In a judgment handed down earlier today, a two-judge bench of the Bombay High Court found that the Central Bureau of Investigation’s [“CBI”] surveillance of a businessman accused of paying bribes was illegal. The Court quashed the surveillance orders, and directed destruction of the call records. The judgment is important for three reasons: (i) it is an model of principled constitutional adjudication, following both the letter of the law and applicable precedent; (ii) it extends the logic of the Supreme Court’s privacy judgment [“Puttaswamy”] in the context of unconstitutionally obtained evidence; and (iii) it provides a genuine and enforceable remedy upon a finding that fundamental rights have been breached.
Principled Constitutional Adjudication
The facts of the case were simple. There were three surveillance orders (29th October 2009, 18th December 2009, and 24th February, 2010), which constituted the legal bases for the interception of the petitioner’s phone calls. The petitioner argued that these orders were both ultra vires the Telegraph Act, as well as the Puttaswamy judgment. As the call records had been used in the charge-sheet against the petitioner, it was also argued that those records should be destroyed, and could not be part of the case against him.
The Bombay High Court (Jamdar and More JJs) went straight to the text of the Telegraph Act. Justice More noted that Section 5(2) of the Act made it clear that telephone interception was permissible only under one of two circumstances: the existence of a public emergency, or a threat to public safety. This was obviously not a public emergency, so the key phrase was “public safety.” More J. then referred to the judgment of the Supreme Court in PUCL v Union of India (1997), where “public safety” had been clearly defined as “the state or condition of freedom from danger or risk for the people at large… [that would be] apparent to a reasonable person.” He then noted that the PUCL judgment had also set out procedural safeguards in cases of surveillance, that were to be treated as enforceable rules under Section 5 of the Telegraph Act.
More J. went on to observe that the judgment in PUCL had been endorsed by the nine-judge bench of the Supreme Court in Puttaswamy. This also meant that contrary precedent in R.M. Malkani v State of Maharashtra – that had held that telephone interception did not violate any fundamental rights – now stood overruled. Puttaswamy had also held that any restriction upon the right to privacy had to satisfy the proportionality standard. More J. then held that the directions in PUCL conformed to the proportionality standard, and were evidently binding upon the Bombay High Court.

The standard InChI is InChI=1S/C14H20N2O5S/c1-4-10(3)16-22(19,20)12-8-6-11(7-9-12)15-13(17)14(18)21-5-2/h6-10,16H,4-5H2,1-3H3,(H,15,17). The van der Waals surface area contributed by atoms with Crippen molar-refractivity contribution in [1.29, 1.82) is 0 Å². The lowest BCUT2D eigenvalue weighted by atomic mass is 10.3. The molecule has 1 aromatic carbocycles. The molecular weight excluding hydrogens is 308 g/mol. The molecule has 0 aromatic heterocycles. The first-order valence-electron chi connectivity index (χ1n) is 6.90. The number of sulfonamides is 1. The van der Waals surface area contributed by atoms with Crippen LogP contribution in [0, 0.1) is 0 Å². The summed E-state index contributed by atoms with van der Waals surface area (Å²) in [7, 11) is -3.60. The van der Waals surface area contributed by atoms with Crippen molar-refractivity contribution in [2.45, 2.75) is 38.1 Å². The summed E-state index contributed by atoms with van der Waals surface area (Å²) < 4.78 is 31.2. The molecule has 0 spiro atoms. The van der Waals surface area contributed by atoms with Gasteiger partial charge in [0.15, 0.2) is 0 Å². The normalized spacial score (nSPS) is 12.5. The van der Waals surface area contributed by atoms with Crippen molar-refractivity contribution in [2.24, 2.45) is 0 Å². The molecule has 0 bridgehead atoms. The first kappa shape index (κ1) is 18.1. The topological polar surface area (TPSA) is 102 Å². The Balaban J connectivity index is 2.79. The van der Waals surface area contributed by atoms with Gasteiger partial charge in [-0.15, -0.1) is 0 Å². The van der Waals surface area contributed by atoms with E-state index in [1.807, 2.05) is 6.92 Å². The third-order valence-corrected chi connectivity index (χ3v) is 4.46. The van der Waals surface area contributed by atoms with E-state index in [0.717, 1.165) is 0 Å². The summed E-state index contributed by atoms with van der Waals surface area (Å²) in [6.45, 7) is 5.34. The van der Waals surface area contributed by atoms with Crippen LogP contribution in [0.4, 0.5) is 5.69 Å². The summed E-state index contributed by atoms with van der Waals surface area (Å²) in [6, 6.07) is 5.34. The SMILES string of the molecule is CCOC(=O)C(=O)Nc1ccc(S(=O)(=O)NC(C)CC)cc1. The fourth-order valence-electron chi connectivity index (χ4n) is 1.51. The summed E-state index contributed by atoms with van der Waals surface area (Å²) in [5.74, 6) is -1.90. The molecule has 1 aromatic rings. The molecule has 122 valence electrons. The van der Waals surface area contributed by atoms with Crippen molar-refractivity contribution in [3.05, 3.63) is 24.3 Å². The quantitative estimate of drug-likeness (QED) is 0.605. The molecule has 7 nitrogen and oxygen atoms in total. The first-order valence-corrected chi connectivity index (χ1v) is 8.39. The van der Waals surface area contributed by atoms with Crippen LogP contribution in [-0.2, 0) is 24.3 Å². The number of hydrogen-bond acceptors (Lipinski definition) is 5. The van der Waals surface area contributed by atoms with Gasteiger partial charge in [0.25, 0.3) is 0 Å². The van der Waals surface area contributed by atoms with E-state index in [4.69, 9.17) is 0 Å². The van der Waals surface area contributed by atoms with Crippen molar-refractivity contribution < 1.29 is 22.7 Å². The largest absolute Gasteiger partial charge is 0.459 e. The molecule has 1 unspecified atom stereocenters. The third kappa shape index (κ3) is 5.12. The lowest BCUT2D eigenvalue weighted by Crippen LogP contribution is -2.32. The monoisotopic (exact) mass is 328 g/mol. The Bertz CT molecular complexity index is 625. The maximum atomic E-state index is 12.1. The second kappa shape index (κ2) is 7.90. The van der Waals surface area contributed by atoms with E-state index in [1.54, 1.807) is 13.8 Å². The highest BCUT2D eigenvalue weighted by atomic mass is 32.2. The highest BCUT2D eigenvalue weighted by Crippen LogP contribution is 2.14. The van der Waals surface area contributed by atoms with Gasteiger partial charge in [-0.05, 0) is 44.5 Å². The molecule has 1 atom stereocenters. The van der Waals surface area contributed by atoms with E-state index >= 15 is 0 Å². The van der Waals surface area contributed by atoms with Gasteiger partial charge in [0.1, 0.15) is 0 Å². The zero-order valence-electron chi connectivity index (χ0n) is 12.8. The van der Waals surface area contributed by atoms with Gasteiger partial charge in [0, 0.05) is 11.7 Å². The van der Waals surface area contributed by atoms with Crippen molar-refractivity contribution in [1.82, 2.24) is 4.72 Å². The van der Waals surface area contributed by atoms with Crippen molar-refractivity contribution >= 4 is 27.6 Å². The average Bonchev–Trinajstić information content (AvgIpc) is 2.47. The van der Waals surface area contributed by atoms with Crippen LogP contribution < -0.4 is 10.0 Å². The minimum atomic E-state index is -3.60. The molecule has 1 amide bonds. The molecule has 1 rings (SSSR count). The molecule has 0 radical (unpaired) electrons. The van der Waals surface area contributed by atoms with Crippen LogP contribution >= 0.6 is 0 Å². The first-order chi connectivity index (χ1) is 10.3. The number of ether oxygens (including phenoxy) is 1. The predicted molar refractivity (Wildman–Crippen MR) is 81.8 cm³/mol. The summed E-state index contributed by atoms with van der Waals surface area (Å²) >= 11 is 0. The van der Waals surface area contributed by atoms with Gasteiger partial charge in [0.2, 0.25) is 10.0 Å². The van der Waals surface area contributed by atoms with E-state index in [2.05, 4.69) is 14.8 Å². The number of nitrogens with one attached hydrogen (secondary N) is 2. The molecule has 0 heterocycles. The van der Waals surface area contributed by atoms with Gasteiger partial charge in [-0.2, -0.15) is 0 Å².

Applying the law to the facts, More J. found that it was abundantly clear that there was no threat to “public safety”, following PUCL’s definition. Therefore, “it was impermissible to take resort to telephone tapping.” (para 16) He noted that “even at this stage, from the affidavits filed by the Respondents or the charge-sheet, the Respondents could not justify any ingredients of risk to the people at large or interest of the public safety.” (para 17) Consequently:
We are satisfied that in peculiar fact of the instant case, the impugned three interception orders neither have sanction of law nor issued for legitimate aim, as sought to be suggested. The impugned three interception orders could not satisfy the test of “Principles of proportionality and legitimacy” as laid down by the nine judges’ constitution bench decision in K. T. Puttaswamy (supra). We, therefore, have no hesitation in holding that all three impugned orders are liable to be set aside. Accordingly, we quash and set aside the same. (para 19)
Now this may look like a straightforward application of law – and it is – but there are two points that I want to highlight here. The first is the unambiguous understanding of the legal standard laid out in Puttaswamy, and its application. Puttaswamy makes clear that in cases where fundamental rights are infringed, it is not enough for the government to cite law and order, and for the Court to engage in an undefined balancing exercise (that somehow ends up being resolved in favour of the government). Rather, Puttaswamy’s proportionality standard is a four-step test that requires, inter alia, government to show that there is a legitimate aim, that the infringing action is rationally connected to that aim, that it is necessary (i.e., the least restrictive option to achieve that aim), and that it is proportionate (i.e., the benefits outweigh the costs of infringing rights). The Bombay High Court makes it clear that the government cannot avoid justifying its actions under that standard.